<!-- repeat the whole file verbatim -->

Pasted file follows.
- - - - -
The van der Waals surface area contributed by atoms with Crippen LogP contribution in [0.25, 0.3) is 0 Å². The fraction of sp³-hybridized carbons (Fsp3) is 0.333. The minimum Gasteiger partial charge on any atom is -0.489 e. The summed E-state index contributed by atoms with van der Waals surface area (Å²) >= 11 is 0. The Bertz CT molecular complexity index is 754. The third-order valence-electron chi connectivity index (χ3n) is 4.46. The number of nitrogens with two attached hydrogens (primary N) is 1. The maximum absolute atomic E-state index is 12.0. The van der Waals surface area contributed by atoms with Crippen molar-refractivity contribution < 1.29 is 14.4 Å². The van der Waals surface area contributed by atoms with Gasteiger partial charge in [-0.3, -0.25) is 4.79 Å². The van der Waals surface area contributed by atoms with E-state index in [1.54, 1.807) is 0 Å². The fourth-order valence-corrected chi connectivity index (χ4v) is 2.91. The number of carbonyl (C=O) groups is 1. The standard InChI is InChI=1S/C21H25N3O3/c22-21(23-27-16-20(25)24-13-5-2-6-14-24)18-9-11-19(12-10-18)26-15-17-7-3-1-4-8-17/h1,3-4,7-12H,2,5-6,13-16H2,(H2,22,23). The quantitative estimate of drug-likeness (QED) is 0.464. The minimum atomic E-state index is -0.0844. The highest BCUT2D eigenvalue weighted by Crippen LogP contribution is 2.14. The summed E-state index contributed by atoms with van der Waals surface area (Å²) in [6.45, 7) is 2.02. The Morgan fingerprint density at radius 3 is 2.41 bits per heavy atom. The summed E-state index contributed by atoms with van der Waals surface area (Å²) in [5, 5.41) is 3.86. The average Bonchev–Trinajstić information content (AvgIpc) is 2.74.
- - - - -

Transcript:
The van der Waals surface area contributed by atoms with Crippen LogP contribution in [0.25, 0.3) is 0 Å². The fraction of sp³-hybridized carbons (Fsp3) is 0.333. The minimum Gasteiger partial charge on any atom is -0.489 e. The summed E-state index contributed by atoms with van der Waals surface area (Å²) >= 11 is 0. The Bertz CT molecular complexity index is 754. The third-order valence-electron chi connectivity index (χ3n) is 4.46. The number of nitrogens with two attached hydrogens (primary N) is 1. The maximum absolute atomic E-state index is 12.0. The van der Waals surface area contributed by atoms with Crippen molar-refractivity contribution < 1.29 is 14.4 Å². The van der Waals surface area contributed by atoms with Gasteiger partial charge in [-0.3, -0.25) is 4.79 Å². The van der Waals surface area contributed by atoms with E-state index in [1.54, 1.807) is 0 Å². The fourth-order valence-corrected chi connectivity index (χ4v) is 2.91. The number of carbonyl (C=O) groups is 1. The standard InChI is InChI=1S/C21H25N3O3/c22-21(23-27-16-20(25)24-13-5-2-6-14-24)18-9-11-19(12-10-18)26-15-17-7-3-1-4-8-17/h1,3-4,7-12H,2,5-6,13-16H2,(H2,22,23). The quantitative estimate of drug-likeness (QED) is 0.464. The minimum atomic E-state index is -0.0844. The highest BCUT2D eigenvalue weighted by Crippen LogP contribution is 2.14. The summed E-state index contributed by atoms with van der Waals surface area (Å²) in [6.45, 7) is 2.02. The Morgan fingerprint density at radius 3 is 2.41 bits per heavy atom. The summed E-state index contributed by atoms with van der Waals surface area (Å²) in [5, 5.41) is 3.86. The average Bonchev–Trinajstić information content (AvgIpc) is 2.74.